• The IRS is not out to minimize your taxes. They will file the return using single or married filing separate along with the standard deduction. No credits, no additional deductions.
    • You can still file your return voluntarily and correct any errors in the tax accessed.
    • You are not required to file any additional returns if say the IRS calculations of the tax were lower than your own calculations.
    • The big disadvantage to not filing and letting the IRS do the work is that taxes due from an assessment from a Substitute for Return are never dischargeable in bankruptcy.
    • Finally, the IRS only files a Substitute for Return when they think there are taxes due. Non-filers who have a refund due will eventually lose that claim once the 3 years have run out.

Haven’t filed forever! How many years to catch up?

The IRS currently has identified some 7 million potential non-filer cases. Getting caught up with them before they lower the ax is something that a lot of these people would like to do. But how do you go about that?

Do you have to go back to the beginning of time if you haven’t filed in decades? The answer is No. IRS Policy Statement 5-133 defines ‘Compliance’ as having the last 6 years of tax returns filed. File the last 6 years and the IRS will let you come in from the cold.

Compliance is an important issue for the IRS. They do not want to make a deal with someone who is compounding his or her tax problems. No payment plan, no Offer-in-Compromise, no relief from collection activities if your current returns are not being filed and your current year taxes are not being paid.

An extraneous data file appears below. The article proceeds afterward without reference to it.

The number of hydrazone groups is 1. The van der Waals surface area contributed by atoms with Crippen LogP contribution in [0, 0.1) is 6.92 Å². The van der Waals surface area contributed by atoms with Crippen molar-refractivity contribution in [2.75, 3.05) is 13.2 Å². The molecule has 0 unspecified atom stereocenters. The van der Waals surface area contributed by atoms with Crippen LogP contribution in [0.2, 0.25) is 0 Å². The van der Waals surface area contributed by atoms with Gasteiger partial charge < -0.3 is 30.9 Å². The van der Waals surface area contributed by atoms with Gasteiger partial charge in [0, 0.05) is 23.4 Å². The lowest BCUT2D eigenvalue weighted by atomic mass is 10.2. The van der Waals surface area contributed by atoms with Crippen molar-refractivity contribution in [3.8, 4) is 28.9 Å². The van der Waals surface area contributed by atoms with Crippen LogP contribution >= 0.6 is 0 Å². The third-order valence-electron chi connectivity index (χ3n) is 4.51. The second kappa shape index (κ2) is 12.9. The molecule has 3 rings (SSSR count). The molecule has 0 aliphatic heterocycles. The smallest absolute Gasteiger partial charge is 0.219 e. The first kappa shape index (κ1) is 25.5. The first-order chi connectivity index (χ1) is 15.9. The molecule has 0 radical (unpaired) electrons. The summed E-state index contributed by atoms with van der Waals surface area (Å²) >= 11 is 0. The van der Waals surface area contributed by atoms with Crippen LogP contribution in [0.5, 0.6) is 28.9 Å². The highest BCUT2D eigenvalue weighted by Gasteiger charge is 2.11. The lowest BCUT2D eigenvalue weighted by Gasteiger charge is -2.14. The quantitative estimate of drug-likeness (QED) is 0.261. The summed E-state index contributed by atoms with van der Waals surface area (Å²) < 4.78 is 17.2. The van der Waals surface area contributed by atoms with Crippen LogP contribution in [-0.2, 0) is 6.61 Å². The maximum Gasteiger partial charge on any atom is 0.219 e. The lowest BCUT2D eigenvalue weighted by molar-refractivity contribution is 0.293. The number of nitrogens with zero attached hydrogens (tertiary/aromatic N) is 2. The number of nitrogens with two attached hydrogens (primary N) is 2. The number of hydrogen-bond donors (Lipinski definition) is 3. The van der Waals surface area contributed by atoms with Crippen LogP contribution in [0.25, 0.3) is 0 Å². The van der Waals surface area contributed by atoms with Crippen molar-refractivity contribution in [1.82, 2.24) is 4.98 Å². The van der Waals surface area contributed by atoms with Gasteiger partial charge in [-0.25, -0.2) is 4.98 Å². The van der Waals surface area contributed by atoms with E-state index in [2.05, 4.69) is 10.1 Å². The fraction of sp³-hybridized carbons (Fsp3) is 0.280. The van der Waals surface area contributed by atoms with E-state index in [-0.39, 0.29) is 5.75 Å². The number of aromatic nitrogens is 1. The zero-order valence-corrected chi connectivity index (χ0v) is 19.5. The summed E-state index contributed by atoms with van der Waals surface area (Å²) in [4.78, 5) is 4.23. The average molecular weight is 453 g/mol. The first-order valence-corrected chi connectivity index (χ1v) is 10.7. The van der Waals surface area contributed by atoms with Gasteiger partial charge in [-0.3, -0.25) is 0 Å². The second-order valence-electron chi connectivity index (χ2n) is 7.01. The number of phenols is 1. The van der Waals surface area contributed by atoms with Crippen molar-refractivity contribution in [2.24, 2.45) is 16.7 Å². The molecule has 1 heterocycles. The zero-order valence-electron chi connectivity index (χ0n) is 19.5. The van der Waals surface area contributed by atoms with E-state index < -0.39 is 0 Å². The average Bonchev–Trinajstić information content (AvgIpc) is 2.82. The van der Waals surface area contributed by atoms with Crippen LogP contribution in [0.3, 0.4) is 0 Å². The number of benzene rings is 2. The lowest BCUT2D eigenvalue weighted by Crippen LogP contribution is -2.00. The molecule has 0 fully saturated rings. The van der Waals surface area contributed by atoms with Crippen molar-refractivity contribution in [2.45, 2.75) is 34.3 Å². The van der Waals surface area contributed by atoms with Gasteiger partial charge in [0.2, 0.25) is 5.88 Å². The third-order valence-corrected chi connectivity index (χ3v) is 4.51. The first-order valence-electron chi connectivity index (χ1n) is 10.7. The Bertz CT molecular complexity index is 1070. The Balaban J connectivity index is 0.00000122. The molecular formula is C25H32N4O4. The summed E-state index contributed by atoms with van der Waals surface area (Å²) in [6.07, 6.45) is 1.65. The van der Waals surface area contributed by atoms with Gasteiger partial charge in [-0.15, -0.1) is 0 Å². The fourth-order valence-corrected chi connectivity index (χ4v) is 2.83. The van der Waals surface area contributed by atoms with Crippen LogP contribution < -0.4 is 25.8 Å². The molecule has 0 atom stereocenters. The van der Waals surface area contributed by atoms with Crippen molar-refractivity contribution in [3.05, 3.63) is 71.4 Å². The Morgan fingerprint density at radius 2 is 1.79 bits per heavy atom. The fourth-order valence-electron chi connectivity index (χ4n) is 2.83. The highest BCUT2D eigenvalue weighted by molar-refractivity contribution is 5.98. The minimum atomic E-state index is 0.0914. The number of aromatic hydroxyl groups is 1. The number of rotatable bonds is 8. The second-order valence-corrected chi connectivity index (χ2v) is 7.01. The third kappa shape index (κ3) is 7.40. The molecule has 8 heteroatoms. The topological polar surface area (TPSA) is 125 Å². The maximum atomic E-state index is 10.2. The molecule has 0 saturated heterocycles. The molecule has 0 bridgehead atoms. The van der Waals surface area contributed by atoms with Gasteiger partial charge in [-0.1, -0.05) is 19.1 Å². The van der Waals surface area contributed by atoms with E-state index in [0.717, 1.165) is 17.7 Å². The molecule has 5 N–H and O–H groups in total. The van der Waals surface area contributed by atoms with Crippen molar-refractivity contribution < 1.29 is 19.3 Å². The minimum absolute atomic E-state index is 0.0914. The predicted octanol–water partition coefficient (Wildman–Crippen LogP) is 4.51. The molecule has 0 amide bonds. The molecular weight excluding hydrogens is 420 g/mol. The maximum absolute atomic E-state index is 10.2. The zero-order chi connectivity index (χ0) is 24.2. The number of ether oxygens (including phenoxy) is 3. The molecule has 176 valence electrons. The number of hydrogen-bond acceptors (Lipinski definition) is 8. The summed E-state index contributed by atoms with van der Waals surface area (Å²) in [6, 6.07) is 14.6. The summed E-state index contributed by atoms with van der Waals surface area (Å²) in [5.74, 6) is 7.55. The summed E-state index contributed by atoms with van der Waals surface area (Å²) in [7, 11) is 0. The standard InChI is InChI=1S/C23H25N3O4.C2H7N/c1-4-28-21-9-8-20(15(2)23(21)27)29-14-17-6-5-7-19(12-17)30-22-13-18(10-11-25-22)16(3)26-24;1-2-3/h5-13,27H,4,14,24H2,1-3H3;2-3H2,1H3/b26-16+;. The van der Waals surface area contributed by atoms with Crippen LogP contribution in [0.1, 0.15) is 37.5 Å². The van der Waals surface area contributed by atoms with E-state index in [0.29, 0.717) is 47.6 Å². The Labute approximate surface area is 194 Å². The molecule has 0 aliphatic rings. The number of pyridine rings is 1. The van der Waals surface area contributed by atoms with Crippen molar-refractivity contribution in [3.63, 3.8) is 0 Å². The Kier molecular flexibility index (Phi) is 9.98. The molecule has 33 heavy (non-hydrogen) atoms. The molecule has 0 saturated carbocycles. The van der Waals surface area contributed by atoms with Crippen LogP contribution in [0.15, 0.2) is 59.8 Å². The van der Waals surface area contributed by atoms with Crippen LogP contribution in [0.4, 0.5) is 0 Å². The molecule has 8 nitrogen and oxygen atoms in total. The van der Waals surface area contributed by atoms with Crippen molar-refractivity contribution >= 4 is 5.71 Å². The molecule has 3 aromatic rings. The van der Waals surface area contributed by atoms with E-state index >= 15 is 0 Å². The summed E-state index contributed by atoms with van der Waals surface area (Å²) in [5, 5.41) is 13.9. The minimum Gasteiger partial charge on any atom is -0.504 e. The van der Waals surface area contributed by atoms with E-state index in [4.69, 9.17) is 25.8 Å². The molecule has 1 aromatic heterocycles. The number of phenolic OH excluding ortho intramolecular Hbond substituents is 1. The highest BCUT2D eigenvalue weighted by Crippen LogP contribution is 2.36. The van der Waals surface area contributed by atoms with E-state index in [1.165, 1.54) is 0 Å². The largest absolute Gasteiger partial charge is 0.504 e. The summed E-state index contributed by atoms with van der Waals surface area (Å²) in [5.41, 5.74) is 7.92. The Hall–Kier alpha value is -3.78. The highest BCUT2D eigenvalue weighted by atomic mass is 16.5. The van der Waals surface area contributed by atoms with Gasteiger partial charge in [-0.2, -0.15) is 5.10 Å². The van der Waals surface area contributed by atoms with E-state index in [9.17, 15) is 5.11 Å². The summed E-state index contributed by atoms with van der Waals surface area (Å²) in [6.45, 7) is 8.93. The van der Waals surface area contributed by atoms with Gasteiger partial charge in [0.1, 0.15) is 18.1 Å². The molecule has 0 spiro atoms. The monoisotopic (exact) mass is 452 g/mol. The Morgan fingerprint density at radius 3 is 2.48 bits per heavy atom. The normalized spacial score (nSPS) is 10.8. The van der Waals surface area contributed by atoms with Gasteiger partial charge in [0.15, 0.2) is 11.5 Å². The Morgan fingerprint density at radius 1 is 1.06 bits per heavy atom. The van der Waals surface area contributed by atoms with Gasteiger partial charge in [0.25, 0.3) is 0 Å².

If you or someone you know has received a Notice of Intent to Levy or some other federal or state tax issue, please feel free to contact me at either (352) 317-5692 or email

Are You One of the 7M Non-Filers?

Are you among  an estimated 7 million ‘non-filers’ in the USA? If you are, I’ll share bad news and good news. But first let’s look at the term non-filer:

Definition of a Non-Filer

According to Farlex Financial Dictionary (2009, accessed June 21, 2020),

“A non-filer is a person or corporation who does not file a tax return by the required date. In general, a person who has filed taxes once must continue to do so for the rest of his/her life (or existence, if a corporation).”

Let’s break that down a bit:

  • You’re a non-filer if you didn’t file in 2018 but did in 2017
  • You’re still  OK if you haven’t filed for 2019; the filing date was moved to July 15 2020 due to coronavirus